[R] How to get the normal direction to a plane?

Fred fzh113 at hecky.it.northwestern.edu
Sat Jul 3 00:35:02 CEST 2004

Thanks a lot, Spencer

----- Original Message ----- 
From: "Spencer Graves" <spencer.graves at pdf.com>
To: "Fred" <fzh113 at hecky.it.northwestern.edu>
Cc: "'R-help'" <R-help at stat.math.ethz.ch>
Sent: Friday, July 02, 2004 5:18 PM
Subject: Re: [R] How to get the normal direction to a plane?

>       While we need 3 points to determine a line, we need only 2
> vectors, provided they both have the same origin and differ in direction
> not just magnitude;  this latter condition is the same as saying that
> the 3 points can not lie on a line.
>       To apply this, suppose a, b, and c are 3 vectors in k-space, and
> let X = the k x 2 matrix with columns b-a and c-a.  By the assumption
> that the three points do not lie on a line, the matrix X has rank 2, so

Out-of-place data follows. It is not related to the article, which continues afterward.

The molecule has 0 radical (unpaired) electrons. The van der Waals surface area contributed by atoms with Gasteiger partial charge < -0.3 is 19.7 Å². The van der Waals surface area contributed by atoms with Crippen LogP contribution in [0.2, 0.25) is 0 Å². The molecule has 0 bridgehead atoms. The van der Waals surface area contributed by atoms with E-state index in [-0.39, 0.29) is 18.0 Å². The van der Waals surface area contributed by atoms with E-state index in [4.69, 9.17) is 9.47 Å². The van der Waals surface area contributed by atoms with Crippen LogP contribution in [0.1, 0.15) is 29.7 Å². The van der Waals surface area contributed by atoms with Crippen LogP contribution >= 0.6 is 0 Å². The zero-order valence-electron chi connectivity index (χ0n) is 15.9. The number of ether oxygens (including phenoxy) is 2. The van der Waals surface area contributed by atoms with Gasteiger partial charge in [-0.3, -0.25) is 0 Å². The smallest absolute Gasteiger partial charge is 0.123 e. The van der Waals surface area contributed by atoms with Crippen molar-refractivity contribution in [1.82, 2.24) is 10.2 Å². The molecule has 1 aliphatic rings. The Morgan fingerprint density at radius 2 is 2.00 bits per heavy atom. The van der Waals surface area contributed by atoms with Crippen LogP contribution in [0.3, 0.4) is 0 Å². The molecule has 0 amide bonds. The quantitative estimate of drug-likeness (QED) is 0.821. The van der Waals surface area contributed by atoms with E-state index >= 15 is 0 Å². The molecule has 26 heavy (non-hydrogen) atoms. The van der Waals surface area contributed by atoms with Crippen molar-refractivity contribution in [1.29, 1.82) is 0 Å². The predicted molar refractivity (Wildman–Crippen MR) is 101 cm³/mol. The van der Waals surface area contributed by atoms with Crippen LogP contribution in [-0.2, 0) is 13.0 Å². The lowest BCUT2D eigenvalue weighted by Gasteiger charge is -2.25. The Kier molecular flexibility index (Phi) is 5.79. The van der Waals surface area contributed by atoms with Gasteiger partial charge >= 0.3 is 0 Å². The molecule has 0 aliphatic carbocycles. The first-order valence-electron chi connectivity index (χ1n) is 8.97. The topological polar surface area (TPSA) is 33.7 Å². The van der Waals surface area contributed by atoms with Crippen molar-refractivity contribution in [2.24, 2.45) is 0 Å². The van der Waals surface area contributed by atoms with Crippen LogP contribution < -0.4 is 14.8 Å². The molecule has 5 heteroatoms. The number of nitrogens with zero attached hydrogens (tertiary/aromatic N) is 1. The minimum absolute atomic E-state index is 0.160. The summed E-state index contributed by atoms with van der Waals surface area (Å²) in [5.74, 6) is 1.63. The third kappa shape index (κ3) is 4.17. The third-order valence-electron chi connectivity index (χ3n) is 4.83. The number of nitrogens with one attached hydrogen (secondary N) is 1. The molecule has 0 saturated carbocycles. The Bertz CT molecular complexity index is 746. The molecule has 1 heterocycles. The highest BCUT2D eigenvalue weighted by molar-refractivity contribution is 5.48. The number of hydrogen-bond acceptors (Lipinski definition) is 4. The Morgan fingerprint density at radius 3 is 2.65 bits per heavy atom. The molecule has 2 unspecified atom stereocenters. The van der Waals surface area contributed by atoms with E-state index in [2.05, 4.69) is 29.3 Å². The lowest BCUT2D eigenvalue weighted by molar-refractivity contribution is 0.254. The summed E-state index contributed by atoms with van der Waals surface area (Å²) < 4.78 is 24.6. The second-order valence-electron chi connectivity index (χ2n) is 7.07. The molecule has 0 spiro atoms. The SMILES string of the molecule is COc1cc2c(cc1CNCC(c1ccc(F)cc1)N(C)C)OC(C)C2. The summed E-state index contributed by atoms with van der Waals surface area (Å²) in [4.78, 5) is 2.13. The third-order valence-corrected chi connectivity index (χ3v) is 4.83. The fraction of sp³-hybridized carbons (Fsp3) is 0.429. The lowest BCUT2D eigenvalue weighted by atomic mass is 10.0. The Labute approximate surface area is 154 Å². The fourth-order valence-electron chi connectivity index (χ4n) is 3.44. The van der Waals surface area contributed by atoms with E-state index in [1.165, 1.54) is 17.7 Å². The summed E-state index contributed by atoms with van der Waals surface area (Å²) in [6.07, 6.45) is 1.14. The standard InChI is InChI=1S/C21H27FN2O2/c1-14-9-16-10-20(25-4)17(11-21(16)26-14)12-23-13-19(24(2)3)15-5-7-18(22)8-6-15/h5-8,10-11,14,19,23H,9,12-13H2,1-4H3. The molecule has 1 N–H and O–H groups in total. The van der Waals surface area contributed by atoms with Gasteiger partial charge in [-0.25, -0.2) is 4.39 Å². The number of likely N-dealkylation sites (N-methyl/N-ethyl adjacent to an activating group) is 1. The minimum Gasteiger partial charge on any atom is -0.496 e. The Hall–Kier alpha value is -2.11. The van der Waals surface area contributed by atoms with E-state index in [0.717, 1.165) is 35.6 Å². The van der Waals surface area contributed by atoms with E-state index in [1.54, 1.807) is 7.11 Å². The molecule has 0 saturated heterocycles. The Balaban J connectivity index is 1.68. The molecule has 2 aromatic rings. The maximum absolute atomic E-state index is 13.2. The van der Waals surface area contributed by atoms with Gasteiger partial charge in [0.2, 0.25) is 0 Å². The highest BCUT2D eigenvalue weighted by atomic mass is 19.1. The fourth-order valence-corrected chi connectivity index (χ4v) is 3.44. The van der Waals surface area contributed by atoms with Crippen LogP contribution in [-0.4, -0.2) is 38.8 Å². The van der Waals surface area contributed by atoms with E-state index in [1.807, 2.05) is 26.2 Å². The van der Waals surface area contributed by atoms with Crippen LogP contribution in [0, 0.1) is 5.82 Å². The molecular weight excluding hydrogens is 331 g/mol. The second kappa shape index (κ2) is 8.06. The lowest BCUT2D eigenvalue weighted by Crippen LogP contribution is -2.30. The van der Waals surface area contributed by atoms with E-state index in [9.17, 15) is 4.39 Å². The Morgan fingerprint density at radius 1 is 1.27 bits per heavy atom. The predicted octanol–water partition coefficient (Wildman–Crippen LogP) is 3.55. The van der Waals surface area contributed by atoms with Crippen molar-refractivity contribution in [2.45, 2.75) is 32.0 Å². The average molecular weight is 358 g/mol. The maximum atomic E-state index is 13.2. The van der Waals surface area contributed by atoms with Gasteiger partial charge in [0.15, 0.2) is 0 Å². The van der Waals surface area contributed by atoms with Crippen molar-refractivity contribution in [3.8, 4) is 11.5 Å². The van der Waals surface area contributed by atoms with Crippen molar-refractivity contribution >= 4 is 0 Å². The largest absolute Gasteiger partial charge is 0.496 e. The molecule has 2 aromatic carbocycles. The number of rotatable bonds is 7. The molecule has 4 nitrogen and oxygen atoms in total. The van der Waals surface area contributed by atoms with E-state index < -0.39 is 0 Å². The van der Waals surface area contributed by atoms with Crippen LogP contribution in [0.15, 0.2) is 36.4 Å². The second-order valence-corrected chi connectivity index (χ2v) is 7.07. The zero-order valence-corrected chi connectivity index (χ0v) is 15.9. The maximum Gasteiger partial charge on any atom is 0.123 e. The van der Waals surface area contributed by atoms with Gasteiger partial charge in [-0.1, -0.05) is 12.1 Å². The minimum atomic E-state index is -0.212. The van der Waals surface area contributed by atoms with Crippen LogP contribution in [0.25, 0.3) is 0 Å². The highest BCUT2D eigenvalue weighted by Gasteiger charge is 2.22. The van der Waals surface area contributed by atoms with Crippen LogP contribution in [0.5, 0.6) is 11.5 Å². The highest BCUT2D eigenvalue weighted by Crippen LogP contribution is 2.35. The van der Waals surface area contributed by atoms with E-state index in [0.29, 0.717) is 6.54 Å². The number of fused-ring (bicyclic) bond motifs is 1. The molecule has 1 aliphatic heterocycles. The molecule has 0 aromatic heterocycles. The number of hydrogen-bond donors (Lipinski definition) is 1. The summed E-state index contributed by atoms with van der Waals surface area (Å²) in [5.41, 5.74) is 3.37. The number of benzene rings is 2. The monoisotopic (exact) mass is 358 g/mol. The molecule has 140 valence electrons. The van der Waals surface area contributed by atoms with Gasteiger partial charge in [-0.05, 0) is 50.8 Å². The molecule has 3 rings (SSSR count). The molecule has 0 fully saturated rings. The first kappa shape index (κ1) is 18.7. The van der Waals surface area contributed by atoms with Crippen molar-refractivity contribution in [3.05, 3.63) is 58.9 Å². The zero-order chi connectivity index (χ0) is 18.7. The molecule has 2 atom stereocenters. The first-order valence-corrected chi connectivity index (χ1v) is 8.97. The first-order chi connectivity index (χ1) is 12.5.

> X'X is nonsingular.  Let P = X*inv(X'X)X'.  Note that P is idempotent,
> i.e., P*P = P.  Further, note that Pz is a vector in the column space of
> X, for any k-vector z.  Further, (I-P) is also idempotent and projects
> any vector onto the subspace orthogonal to P.  Thus, (I-P)z will be
> orthogonal to P and therefore also orthogonal to X, for any k-vector z.
>       This discussion reveals a subtle flaw in the logic as stated
> (which I didn't see until I worked the exercise):  Only in the case
> where k = 3 is there only one direction that is orthogonal to this
> plane.  In general, there are (k-2) such directions.  For more
> information, see any good book on finite dimensional vector spaces such
> as Halmos (1974), or Google this or see ?svd or ?qr or the references
> cited therein.
>       hope this helps.  spencer graves
> Fred wrote:
> >Dear All
> >
> >Maybe the following is a stupid question.
> >Assume I have 3 coordinate points (not limited to be in 2D or 3D space)
> >a, b, c.
> >It is known that these 3 points will define a plane.
> >The problem is how to get the normal direction that is orthogonal to
> >this plane.
> >
> >Is there an easy way to calculate it using the values of a, b, and c?
> >
> >Thanks for any point or help on this.
> >
> >Fred
> >
> > [[alternative HTML version deleted]]
> >
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> >
> >

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